Russian military push into Tbilisi was ‘illegitimate act’, US vice-president says.
Cheney’s visit to Ukraine and two other former Soviet republics signals that the US will continue cultivating close ties in the region, even after Russia showed it was willing to use military force against countries along its border.
Megan Mitchell, a US administration spokeswoman, said in Kiev: “He acknowledged it’s a challenging time for Ukraine because of recent developments in Russia.”
Ukraine is facing a political crisis, with deep infighting between the Western-oriented president and prime minister sharpened by divisions over ties with Russia.
Their conflict highlights significant differences between the mainly Russian-speaking southeast of Ukraine and the predominantly Ukrainian-speaking northwest of the country, more orientated towards integration with the West.
Cheney’s visit to Ukraine came as the flagship of the US Navy’s Sixth Fleet arrived with aid in the Georgian port of Poti, close to where Russian forces have been deployed since last month’s war with Georgia.
European officials have suggested Ukraine could be the next flashpoint for tensions between Russia and the West after the war in Georgia last month that has left Russian troops occupying positions inside Georgian territory.
Like Georgia, Ukraine has angered Moscow by bidding to join Nato and the EU.
Yushchenko has said his country was a hostage in Russia’s reassertion of influence in the former Soviet Union and has offered to boost defence ties with the West. He has also said that Russia threatens stability in the region.
Cheney, who has said his visit is intended to show US support for its allies in the former Soviet area, was likely to push the pro-Western leaders to save their crumbling government coalition, analysts said.
In Georgia on Thursday, Cheney accused Russia of an “illegitimate” invasion to redraw the map of Georgia and unveiled a $1bn aid package to help reconstruction.
The Russia-Georgia crisis has also begun to make an impact on the US presidential race as John McCain, a Republican candidate, tried to strengthen his image as the stronger candidate on foreign policy and security.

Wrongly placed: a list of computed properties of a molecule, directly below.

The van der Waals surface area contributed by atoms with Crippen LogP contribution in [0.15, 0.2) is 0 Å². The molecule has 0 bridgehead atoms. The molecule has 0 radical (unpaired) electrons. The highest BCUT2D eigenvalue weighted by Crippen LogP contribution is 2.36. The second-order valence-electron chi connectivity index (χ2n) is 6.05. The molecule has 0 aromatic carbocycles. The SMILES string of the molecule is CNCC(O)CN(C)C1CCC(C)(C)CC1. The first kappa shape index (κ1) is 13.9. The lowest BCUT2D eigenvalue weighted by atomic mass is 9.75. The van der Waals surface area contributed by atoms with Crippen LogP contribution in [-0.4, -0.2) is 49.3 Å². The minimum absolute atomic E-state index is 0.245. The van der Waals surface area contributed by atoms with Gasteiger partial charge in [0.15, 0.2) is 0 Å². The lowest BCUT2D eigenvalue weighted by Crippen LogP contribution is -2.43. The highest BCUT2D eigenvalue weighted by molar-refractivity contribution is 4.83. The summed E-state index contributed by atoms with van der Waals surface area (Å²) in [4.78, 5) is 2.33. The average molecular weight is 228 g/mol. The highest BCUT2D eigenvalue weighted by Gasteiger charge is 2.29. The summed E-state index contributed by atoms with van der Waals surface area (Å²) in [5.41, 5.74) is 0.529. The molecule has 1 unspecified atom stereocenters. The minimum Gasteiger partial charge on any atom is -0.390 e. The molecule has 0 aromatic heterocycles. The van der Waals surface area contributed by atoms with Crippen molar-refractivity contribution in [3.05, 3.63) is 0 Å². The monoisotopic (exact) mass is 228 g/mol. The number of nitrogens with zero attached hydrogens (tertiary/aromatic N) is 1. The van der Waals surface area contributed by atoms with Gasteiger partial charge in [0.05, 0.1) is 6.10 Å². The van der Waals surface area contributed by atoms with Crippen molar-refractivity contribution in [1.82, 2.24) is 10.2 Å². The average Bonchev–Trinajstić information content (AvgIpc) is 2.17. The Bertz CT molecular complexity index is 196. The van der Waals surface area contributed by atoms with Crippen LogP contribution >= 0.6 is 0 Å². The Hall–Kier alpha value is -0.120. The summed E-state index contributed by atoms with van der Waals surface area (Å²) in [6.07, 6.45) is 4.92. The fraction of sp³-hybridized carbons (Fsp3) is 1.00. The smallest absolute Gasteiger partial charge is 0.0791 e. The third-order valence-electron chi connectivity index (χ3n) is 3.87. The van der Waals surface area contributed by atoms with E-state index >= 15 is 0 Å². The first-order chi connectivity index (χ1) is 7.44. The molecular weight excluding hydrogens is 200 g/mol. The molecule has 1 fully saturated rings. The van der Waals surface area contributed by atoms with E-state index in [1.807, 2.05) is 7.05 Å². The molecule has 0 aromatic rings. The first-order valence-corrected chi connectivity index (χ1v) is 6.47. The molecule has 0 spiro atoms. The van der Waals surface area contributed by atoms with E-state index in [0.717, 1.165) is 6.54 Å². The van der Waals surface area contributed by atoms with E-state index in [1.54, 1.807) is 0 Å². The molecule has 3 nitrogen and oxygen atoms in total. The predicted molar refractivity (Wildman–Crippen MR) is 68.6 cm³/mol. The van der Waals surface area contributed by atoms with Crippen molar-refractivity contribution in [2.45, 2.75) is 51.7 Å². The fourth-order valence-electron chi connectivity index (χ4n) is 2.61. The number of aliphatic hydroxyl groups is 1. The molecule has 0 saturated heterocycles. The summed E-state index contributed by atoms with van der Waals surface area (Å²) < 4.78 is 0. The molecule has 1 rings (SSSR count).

“Russia’s leaders, rich with oil wealth and corrupt with power, have rejected democratic ideals and the obligations of a responsible power,” he said as he accepted the Republican nomination in Saint Paul, Minnesota.
“They invaded a small, democratic neighbour to gain more control over the world’s oil supply, intimidate other neighbours, and further their ambitions of reassembling the Russian empire,” he said in the speech on Thursday.
|Yulia Tymoshenko has denied reports that she favours Moscow [AFP]|
Tymoshenko and Yushchenko have both been seen as Western-leaning politicians despite differing on domestic issues.
Yushchenko accused his opponents in parliament on Wednesday of a coup attempt and threatened early parliamentary elections after the prime minister’s party sided with pro-Russian deputies to pass laws cutting his powers.
Tymoshenko, once a close ally of the president, in turn accused him of having “destroyed” the governing coalition by pulling out of an alliance with her party after the approval of the legislation.
Tymoshenko has denied reports she has tilted towards Moscow and is about to form a coalition with the pro-Russian opposition. She has not openly criticised Russia over the Georgia crisis.
Before departing later on Friday for Italy, Cheney was to visit the Holodomor memorial in Kiev which commemorates Ukraine’s famine in the 1930s.